733 On the Impact of the 2019 Mississippi and Missouri River Valley Flooding on Boundary Layer Dynamics over the Great Plains

Tuesday, 14 January 2020
Hall B (Boston Convention and Exhibition Center)
Sandip Pal, Texas Tech Univ., Lubbock, TX; and T. Lee

In a changing climate regime, ‘weather” and “climate” fluctuations are rapidly overlapping each other making the atmospheric processes a “continuum”, rather than a problem of two discrete time-scales. This calls for an improved understanding of the connections between weather and climate. In particular, understanding the kinematics and thermodynamic features of the atmospheric boundary layer (ABL) under extreme weather conditions like extreme precipitation and resultant catastrophic flooding along the Mississippi and Missouri River valleys during the spring 2019 is extremely important. For instance, the Missouri River basin has taken on more runoff in 3 months in spring 2019 than it typically gets in a year. Significant flooding conditions mainly occurred on the mainstem Mississippi due to the snowmelt in Northern Great Plains, frozen ground, rainfall in early March, and saturated soils. During spring 2019, we observed (1) more than 100 river gauges under major flooding conditions along lower and upper Mississippi River valleys, (2) more than 100 river gauges under moderate flooding conditions, (3) regions along both the Missouri and Mississippi river valleys experiencing more than 90% above normal streamflow conditions, (4) anomalously above average and, for some regions, the record wettest soil moisture conditions, (5) extreme positive departure from normal precipitation regimes over both Northern and Southern Great Plains. Overall, the 2019 spring flooding caused numerous impacts, with many roads, businesses, homes, and people affected and more than $2 billion due to losses in farming, manufacturing and navigation.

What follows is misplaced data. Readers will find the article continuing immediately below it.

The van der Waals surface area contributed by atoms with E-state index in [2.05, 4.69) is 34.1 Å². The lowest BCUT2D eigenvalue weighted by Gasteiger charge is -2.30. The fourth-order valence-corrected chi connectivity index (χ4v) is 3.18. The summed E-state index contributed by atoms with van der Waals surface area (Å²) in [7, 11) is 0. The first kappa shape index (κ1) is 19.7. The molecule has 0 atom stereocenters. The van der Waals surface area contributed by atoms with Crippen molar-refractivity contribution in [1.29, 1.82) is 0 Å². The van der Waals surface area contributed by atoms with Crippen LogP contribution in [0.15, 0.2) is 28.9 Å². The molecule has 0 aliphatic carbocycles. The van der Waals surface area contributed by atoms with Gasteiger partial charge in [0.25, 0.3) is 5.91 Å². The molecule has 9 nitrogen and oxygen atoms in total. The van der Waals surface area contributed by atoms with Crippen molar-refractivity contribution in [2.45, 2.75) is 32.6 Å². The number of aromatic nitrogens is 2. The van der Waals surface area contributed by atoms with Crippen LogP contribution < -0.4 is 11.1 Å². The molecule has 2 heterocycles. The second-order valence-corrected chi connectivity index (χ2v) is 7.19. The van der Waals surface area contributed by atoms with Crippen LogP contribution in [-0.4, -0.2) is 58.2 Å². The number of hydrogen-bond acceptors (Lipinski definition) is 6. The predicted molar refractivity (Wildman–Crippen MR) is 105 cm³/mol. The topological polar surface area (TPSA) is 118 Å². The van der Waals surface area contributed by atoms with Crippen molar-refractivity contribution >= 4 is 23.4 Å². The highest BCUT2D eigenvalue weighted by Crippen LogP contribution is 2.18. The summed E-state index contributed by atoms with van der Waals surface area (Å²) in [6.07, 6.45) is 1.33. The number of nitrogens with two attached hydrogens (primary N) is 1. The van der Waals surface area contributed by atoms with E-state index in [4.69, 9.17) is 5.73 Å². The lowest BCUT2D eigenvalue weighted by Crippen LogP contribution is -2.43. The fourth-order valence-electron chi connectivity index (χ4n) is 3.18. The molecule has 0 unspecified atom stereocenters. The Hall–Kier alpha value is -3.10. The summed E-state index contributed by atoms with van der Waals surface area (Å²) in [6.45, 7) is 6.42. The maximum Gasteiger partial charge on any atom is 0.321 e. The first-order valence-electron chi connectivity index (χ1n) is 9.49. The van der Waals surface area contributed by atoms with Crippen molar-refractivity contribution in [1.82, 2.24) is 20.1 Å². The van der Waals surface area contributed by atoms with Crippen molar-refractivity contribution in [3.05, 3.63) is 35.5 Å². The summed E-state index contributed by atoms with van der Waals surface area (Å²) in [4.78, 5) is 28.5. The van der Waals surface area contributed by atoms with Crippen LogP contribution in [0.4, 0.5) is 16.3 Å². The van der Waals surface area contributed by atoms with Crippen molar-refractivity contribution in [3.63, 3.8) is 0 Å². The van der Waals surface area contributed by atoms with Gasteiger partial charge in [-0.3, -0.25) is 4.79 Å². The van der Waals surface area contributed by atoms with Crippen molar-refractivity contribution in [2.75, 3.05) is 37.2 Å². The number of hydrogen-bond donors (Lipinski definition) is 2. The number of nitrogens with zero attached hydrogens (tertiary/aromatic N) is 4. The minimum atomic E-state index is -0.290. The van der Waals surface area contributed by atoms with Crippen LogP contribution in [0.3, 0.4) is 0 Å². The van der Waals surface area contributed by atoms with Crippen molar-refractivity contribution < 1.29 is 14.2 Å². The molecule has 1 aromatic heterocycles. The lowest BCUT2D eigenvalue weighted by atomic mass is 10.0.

The ABL plays an important role in a number of atmospheric processes like convection initiation, turbulence mixing of tracers and pollutants, momentum exchange, aerosol-cloud-microphysics, and land-atmosphere feedback mechanisms. The role of soil moisture in modulating boundary layer dynamics over land surface has been reported in earlier studies. However, we do not have a conceptual understanding about the impact of extreme flooding conditions and “memory” effect on land-atmosphere feedback mechanisms for a fairly long-time-scale (here 2-3 months) for a broad regions like US Great Plains. Based on previous work, we hypothesize that anomalously high precipitation and consequent wet-soil conditions affects ABL depths for days. To demonstrate the “memory” effect of soil moisture conditions on ABL dynamics, we explored 35-years (1985-2019) of rawinsonde observations over 10 sites located along the Mississippi and Missouri River valleys. We will show selected results obtained from a series of analyses investigating ABL depth changes in spring 2019, and compare our findings with 3-year and 30-year climatology ABL depths over those sites. This work will help build new parameterization schemes to improve weather forecasting models where accurate simulations of land-atmosphere feedback mechanisms triggering ABL dynamics under extreme weather conditions still remains poor.

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